Wednesday, April 3, 2013

NY Assembly Legislators Err

Is the cautious approach to regulating natural gas extraction preventing a public health catastrophe?

The New State Assembly felt that it is. On Wednesday March 5th, they voted to extend a moratorium that will continue to put on hold the development of New York State’s natural gas resources utilizing High Volume Hydraulic Fracturing.

When asked about the vote, most legislators cited a list of potential negative impacts. Their action inadvertently offered an incomplete picture.

According to the legislators, regulatory decisions should rest solely on potential negative impacts; this stance unfortunately ignores any benefits.

There is a cost to the delay. At the current air pollution rate, health conditions associated with the inhalation of ultrafine soot or particulate matter (PM2.5) will remain (28,000 premature deaths in United States, Canada and Cuba (WHO Global Burden of Disease study) and 3,200 in New York City (NYC’s Department of Health and Mental Hygiene)).

Three years ago a study by the Environmental Defense Fund (“The Bottom of the Barrel: How the Dirtiest Heating Oil Pollutes Our Air and Harms Our Health.” 16 December 2009) identified how PM2.5-related negative health impacts could be reduced by replacing heating systems with cleaner burning alternatives like natural gas.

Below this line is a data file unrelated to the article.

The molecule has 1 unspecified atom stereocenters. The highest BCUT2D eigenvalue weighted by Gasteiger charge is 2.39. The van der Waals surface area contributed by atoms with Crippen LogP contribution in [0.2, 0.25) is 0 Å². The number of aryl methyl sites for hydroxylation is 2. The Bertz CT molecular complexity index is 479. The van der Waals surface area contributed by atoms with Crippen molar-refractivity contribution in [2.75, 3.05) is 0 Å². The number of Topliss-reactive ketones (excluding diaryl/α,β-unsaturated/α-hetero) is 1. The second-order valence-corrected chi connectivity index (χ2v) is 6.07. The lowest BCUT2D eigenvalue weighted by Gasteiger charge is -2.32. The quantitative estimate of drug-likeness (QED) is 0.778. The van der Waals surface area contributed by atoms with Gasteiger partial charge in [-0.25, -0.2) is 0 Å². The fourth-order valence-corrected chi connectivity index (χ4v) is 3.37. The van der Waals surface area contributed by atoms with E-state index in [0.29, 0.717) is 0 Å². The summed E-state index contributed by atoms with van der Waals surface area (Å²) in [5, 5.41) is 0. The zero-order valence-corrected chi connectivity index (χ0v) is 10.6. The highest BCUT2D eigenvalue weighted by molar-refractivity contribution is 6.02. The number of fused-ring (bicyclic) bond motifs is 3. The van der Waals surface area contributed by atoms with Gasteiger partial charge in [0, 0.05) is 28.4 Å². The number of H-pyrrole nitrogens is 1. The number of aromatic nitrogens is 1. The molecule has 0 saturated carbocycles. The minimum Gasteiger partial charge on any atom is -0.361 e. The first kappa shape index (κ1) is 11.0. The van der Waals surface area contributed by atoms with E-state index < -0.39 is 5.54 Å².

Utilizing this information, New York City issued a mandate that required polluting heating systems to be “cleaned” up. A decision that will save lives and reduce emergency room visits.  

This was good news to the 300,000 children in NYC diagnosed with asthma. What about the asthmatic children living in the rest of the state? When will they hear good news?

Natural gas resources can be developed responsibly and safely by systematically addressing factual concerns. If natural gas is utilized as a cleaner fuel across the state, it can be anticipated that health indicators will improve. 

Uni Blake is an Environmental Consultant who resides in the foothills of the Catskill Mountains. She has been studying water and air quality monitoring strategies that can be utilized to ensure the protection of human health and the environment.

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